Lectionary 238

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New Testament manuscripts
Lectionary 238
Folio 136 verso
Folio 136 verso
Text Evangelistarium †
Date 11th century
Script Greek
Now at British Library
Size 31.7 cm by 26 cm

Lectionary 238, designated by siglum 238 (in the Gregory-Aland numbering) is a Greek manuscript of the New Testament, on parchment. Palaeographically it has been assigned to the 11th century. Scrivener labelled it by 254evl.[1] The manuscript has not complex contents. It was supplied from several manuscripts.


The codex contains lessons from the Gospels of John, Matthew, Luke lectionary (Evangelistarium), with some lacunae at the end.[2] Some leaves were supplied by a later hand.[2] According to Scrivener it is mutilated but well repaired.[1]

Small headpieces in gold, the initial letters in red, accents in red, the writing in gold.[3] It contains musical notes.[1] Itacistic errors are frequent.[2]

The text is written in Greek minuscule letters, on 144 parchment leaves (31.7 cm by 26 cm), in two columns per page, 21 lines per page.[4][5]

There are daily lessons from Easter to Pentecost.[4]


Scrivener dated the manuscript to the 13th or 14th century,[1] Gregory to the 11th or 12th century.[2] It is presently assigned by the INTF to the 11th century.[4][5] According to the description given by the British Library in "Catalogue of Illuminated Manuscripts" it was written in "last quarter of the 11th century or 1st quarter of the 12th century" in "Eastern Mediterranean".[3]

The manuscript was bought by John Ruskin from Bernard Quaritch (1819–1899), bookseller and publisher, in 1871. Then it was purchased for Sotheby's, 24 July 1930, bought by the British Museum, using the Farnborough Fund, £3,000 bequeathed in 1838 by Charles Long.[3]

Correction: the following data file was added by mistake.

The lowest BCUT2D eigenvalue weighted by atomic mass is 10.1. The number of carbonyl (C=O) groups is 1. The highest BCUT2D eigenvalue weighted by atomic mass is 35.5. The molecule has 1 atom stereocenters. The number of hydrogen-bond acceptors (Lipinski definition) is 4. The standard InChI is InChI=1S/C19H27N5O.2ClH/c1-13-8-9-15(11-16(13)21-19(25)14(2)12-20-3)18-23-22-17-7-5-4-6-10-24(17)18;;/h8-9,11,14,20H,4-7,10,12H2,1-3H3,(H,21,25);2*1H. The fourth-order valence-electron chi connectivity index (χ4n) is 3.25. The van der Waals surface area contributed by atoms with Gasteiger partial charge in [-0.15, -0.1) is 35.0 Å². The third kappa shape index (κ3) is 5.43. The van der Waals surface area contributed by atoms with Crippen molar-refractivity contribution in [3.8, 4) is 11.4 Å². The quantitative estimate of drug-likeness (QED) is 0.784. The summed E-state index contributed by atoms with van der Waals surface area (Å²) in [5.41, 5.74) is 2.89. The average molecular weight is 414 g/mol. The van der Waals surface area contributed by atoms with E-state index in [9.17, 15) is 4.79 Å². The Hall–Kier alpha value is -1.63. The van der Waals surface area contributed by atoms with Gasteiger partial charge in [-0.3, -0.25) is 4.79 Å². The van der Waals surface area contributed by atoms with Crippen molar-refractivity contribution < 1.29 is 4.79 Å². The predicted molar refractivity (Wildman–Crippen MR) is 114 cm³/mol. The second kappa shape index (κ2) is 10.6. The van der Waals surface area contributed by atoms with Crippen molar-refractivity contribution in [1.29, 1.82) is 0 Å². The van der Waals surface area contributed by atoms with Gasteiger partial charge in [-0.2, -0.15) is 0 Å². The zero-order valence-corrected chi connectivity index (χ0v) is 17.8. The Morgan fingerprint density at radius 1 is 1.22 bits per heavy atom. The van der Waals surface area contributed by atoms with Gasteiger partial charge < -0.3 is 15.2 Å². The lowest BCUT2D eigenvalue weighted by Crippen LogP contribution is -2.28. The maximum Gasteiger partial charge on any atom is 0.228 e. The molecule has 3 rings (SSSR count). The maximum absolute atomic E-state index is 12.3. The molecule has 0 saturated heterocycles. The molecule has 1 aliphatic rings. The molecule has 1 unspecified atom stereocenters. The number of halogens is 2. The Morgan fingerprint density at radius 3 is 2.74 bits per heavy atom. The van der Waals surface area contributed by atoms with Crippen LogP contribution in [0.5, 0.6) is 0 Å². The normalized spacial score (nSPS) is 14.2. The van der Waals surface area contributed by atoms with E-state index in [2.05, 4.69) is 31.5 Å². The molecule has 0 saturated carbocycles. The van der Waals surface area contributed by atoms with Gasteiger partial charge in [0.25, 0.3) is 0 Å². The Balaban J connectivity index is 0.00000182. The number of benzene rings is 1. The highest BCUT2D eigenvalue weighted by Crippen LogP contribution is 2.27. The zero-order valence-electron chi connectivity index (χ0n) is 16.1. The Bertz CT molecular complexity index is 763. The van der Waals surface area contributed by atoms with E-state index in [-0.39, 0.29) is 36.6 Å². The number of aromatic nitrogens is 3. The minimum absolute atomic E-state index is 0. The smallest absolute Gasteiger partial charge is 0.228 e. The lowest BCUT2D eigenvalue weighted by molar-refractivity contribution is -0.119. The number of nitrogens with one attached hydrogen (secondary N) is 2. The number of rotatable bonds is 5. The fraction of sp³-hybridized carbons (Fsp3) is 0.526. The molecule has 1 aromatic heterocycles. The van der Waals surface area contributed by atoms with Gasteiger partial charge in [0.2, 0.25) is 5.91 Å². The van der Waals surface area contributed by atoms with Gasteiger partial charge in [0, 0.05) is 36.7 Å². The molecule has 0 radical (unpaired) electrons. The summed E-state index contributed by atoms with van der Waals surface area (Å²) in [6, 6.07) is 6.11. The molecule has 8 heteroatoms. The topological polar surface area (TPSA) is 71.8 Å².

It was examined by Scrivener and Bell.[6]

The manuscript was added to the list of New Testament manuscripts by Scrivener (number 254) and Gregory (number 238). Gregory saw it in 1883.[2]

The manuscript is not cited in the critical editions of the Greek New Testament (UBS3).[7]

Currently the codex is housed at the British Library (Egerton 3046) in London.[4][5]

See also[edit]

Notes and references[edit]

  1. ^ a b c d Scrivener, Frederick Henry Ambrose; Edward Miller (1894). A Plain Introduction to the Criticism of the New Testament, Vol. 1 (4th ed.). London: George Bell & Sons. p. 345. 
  2. ^ a b c d e Gregory, Caspar René (1900). Textkritik des Neuen Testaments, Vol. 1. Leipzig. p. 407. 
  3. ^ a b c Lectionary 238 at the British Library
  4. ^ a b c d Aland, Kurt; M. Welte; B. Köster; K. Junack (1994). Kurzgefasste Liste der griechischen Handschriften des Neues Testaments. Berlin, New York: Walter de Gruyter. p. 232. ISBN 3-11-011986-2. 
  5. ^ a b c Handschriftenliste at the INTF
  6. ^ H. I. Bell, A Greek Evangelistarium from the Library of John Ruskin, British Museum Quarterly, 5 (1930-31), pp. 87-88.
  7. ^ The Greek New Testament, ed. K. Aland, A. Black, C. M. Martini, B. M. Metzger, and A. Wikgren, in cooperation with INTF, United Bible Societies, 3rd edition, (Stuttgart 1983), pp. XXVIII, XXX.


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